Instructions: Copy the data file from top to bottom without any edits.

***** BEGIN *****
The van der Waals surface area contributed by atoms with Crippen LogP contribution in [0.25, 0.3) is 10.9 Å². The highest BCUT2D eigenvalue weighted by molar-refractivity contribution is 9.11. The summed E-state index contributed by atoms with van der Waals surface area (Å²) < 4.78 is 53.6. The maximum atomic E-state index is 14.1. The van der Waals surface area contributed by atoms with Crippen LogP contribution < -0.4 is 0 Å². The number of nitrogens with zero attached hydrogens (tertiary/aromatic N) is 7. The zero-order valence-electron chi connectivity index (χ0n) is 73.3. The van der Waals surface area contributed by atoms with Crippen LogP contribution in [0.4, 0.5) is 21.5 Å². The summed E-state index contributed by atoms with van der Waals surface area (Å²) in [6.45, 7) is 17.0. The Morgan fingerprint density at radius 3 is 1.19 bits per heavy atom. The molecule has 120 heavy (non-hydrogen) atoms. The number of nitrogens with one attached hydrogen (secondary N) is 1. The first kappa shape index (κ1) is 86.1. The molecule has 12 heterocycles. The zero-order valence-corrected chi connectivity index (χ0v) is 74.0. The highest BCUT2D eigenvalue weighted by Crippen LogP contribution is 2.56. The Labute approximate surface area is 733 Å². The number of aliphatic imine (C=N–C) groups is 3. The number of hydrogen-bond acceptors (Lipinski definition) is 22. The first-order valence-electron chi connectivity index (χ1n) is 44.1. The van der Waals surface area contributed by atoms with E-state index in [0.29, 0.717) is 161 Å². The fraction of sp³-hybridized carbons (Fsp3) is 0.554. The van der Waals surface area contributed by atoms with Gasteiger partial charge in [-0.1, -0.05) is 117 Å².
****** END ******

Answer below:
The van der Waals surface area contributed by atoms with Crippen LogP contribution in [0.25, 0.3) is 10.9 Å². The highest BCUT2D eigenvalue weighted by molar-refractivity contribution is 9.11. The summed E-state index contributed by atoms with van der Waals surface area (Å²) < 4.78 is 53.6. The maximum atomic E-state index is 14.1. The van der Waals surface area contributed by atoms with Crippen LogP contribution < -0.4 is 0 Å². The number of nitrogens with zero attached hydrogens (tertiary/aromatic N) is 7. The zero-order valence-electron chi connectivity index (χ0n) is 73.3. The van der Waals surface area contributed by atoms with Crippen LogP contribution in [0.4, 0.5) is 21.5 Å². The summed E-state index contributed by atoms with van der Waals surface area (Å²) in [6.45, 7) is 17.0. The Morgan fingerprint density at radius 3 is 1.19 bits per heavy atom. The molecule has 120 heavy (non-hydrogen) atoms. The number of nitrogens with one attached hydrogen (secondary N) is 1. The first kappa shape index (κ1) is 86.1. The molecule has 12 heterocycles. The zero-order valence-corrected chi connectivity index (χ0v) is 74.0. The highest BCUT2D eigenvalue weighted by Crippen LogP contribution is 2.56. The Labute approximate surface area is 733 Å². The number of aliphatic imine (C=N–C) groups is 3. The number of hydrogen-bond acceptors (Lipinski definition) is 22. The first-order valence-electron chi connectivity index (χ1n) is 44.1. The van der Waals surface area contributed by atoms with E-state index in [0.29, 0.717) is 161 Å². The fraction of sp³-hybridized carbons (Fsp3) is 0.554. The van der Waals surface area contributed by atoms with Gasteiger partial charge in [-0.1, -0.05) is 117 Å².